Where are the best places in America to grow old?. Joseph Coughlin of MIT explores that question on his blog, Disruptive Demogaphics: Global Aging, Technology & Innovation.
He tapped into the Gallup-Healthways Well-Being Index--a rich database--to come up with his nuanced list in Aging, Well-Being & the Competitive Advantage of Regions: What the 10 Best US Regions to Age Well May Mean for Economic Development.
Austin-Round Rock, TX
San Jose-Sunnyvale-Santa Clara, CA
San Diego-Carlsbad-San Marcos, CA
Minneapolis-St. Paul-Bloomington, MN-WI
San Francisco-Oakland-Fremont, CA
These places aren't all fun in the sun spots. (I know, I was walking my dog in St. Paul this morning in sub-zero weather. We're both Irish, but she's happy, I'm not.) Coughlin believes a rich infrastructure for aging gives a region a competitive advantage.
The well-being concept is a strategic challenge to regions seeking to attract and retain the lucrative older adult market both inside and outside the United States. From Singaporeans retiring to islands and destinations in southeast Asia to British expat retiree communities in southern Spain, the global challenge to policymakers, businesses and those fostering regional economic development is to combine the aesthetic with the capacity to age 'well'.
The comedian George Burns used to get a laugh saying, "Don't stay in bed, unless you can make money in bed." It's no longer a joke. Many aging workers simply can't save enough to create a solid foundation of savings that will maintain their standard of living in retirement. Survey after survey has shown that a majority of boomers say that they want to work in their elder years. They're going to get their wish.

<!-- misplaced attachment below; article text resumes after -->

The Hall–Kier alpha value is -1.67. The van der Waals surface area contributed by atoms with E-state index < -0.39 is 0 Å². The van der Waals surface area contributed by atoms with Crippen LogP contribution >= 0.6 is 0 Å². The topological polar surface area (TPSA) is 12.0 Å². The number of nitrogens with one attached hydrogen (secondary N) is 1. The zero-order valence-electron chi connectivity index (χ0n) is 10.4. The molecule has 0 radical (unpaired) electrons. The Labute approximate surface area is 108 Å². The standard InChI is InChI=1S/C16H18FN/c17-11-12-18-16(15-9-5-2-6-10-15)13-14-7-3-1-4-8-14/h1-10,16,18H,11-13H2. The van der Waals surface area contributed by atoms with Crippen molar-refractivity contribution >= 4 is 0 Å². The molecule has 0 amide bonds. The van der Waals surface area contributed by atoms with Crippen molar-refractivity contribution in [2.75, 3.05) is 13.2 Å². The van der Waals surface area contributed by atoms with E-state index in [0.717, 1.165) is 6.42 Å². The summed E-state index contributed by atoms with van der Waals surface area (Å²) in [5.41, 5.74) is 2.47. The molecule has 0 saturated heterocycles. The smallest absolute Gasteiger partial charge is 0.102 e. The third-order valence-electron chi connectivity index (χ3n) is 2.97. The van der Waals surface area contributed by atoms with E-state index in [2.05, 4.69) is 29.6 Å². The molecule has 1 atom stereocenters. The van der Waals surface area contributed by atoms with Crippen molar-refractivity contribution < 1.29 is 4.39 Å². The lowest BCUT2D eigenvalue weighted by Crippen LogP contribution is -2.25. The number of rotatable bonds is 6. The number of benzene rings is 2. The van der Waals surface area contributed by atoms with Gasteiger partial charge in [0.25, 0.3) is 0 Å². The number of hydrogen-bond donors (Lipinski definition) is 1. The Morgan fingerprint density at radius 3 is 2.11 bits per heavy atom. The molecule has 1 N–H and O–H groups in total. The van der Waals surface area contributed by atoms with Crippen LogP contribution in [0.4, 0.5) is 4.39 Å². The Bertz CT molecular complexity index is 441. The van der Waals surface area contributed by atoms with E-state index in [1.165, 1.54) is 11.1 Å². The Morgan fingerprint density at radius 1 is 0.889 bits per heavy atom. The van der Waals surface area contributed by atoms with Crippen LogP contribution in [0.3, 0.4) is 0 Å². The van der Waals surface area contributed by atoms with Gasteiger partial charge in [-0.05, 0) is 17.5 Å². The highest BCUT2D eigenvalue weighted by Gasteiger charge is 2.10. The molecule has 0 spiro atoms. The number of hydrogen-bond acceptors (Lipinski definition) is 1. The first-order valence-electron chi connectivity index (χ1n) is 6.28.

But it's a boon to the economy. Experienced workers will continue to use their knowledge and expertise to boost their employer's competitiveness and productivity. They'll pay taxes on their income for much longer than the previous Silent Generation, making the government debt tab easier to meet. And regions that take advantage of aging workers by making it easier for them to stay active and healthy will do well.
As the 19th century British poet Robert Browning put it:
Grow old along with me!
The best is yet to be,
The last of life for which the first was made.
We all do it at some point: We take a break from work, household chores, paying the bills (especially paying the bills) and wonder, "What would I do with a windfall?" It's usually an imaginary million dollars, maybe $10 million, whatever is the latest lottery figure. Well over at Funny about Money a retired professor who still teaches dealt with just this question after picking up another class:
What on earth am I going to do with $3,672?
Seriously. After a year of living frugally, I actually had to think about how I could spend an extra thirty-seven hundred bucks.
It's a wonderful discussion of what to do with the windfall. And the unexpected amount of money is probably a far more common windfall than the sums touted by Powerball.